As a backup we have a Smartphone with a data package from a UK Provider – Vodafone. This gives us 25MB/day for £10/mth – not a lot, but perfect for e-mail / blogs / news / Facebook / Twitter – in fact it is surprising what you can do with 25MB! In most countries you can pick up a ‘Pay as you Go’ data package for a month or two depending on how long you plan on being there – for example in Spain 9euro gets you 500MB & a free sim card.]

This might help? http://www.europebycamper.com/2011/04/wi-fi-access-in-europe.html


8 Renee November 4, 2011 at 7:04 am

That’s awesome. I wish we’d known all that when we started.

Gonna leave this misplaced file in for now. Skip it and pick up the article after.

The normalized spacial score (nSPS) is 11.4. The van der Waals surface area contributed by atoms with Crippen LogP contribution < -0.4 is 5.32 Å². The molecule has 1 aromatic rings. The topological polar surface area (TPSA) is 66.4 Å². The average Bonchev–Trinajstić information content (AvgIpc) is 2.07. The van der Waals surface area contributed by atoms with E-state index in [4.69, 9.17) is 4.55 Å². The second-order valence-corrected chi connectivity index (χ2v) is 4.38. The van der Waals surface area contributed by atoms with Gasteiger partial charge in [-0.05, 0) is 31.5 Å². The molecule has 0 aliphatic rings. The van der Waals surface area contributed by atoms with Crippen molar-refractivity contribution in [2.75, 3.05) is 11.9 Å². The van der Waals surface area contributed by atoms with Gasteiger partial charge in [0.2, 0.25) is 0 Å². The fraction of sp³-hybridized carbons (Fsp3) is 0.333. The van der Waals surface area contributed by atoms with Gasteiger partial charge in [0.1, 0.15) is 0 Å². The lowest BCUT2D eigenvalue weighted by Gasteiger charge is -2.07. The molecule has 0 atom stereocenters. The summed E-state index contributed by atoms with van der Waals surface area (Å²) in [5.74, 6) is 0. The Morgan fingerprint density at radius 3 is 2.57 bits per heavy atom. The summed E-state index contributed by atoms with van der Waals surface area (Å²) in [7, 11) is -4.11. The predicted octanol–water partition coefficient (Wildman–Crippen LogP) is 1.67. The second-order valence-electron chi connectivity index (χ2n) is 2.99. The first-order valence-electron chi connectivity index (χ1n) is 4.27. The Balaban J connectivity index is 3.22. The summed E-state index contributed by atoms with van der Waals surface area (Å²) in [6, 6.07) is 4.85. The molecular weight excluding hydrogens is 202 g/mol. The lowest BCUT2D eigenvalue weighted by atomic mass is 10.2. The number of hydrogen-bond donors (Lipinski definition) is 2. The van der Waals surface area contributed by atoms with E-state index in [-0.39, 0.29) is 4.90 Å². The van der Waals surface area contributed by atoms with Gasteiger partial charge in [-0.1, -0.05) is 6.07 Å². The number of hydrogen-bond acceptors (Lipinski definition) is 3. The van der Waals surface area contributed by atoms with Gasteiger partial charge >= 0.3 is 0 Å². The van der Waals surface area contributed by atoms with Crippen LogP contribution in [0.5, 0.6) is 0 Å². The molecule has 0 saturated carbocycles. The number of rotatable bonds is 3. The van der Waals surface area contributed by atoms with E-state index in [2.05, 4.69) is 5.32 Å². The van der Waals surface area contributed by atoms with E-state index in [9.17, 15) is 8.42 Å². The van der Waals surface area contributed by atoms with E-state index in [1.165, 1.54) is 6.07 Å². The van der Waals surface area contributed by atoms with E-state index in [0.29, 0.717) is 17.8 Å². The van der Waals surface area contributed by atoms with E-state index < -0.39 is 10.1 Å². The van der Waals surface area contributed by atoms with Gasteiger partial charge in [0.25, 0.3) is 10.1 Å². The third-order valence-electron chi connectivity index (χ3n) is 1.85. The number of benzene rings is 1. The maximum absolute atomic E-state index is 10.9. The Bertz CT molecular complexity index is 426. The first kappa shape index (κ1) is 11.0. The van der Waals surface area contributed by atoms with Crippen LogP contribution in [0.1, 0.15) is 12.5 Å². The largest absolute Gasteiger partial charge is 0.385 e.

You know, our situation is so different from yours. We bought the camper online and first saw it the day we moved into it, which was only a day after flying in from Canada. We didn’t have an opportunity to test it out and then look into these kind of improvements. Because we’re traveling with a child and juggling tight visa restrictions, we just didn’t have slow time to look into modifications. (Frankly I didn’t even know you could get an external wi-fi antenna!)

These days we’ve become used to the intermittent access. Though interestingly, campsites n Turkey, rustic as they are, have all had free wi-fi. It’s only in Europe that we’ve been charged or gone without.

Since we’ll probably sell the rig when we leave in April, we probably won’t start tricking it out at this point.

Thanks so much for taking the time to comment and describe how you deal with wi-fi on the road.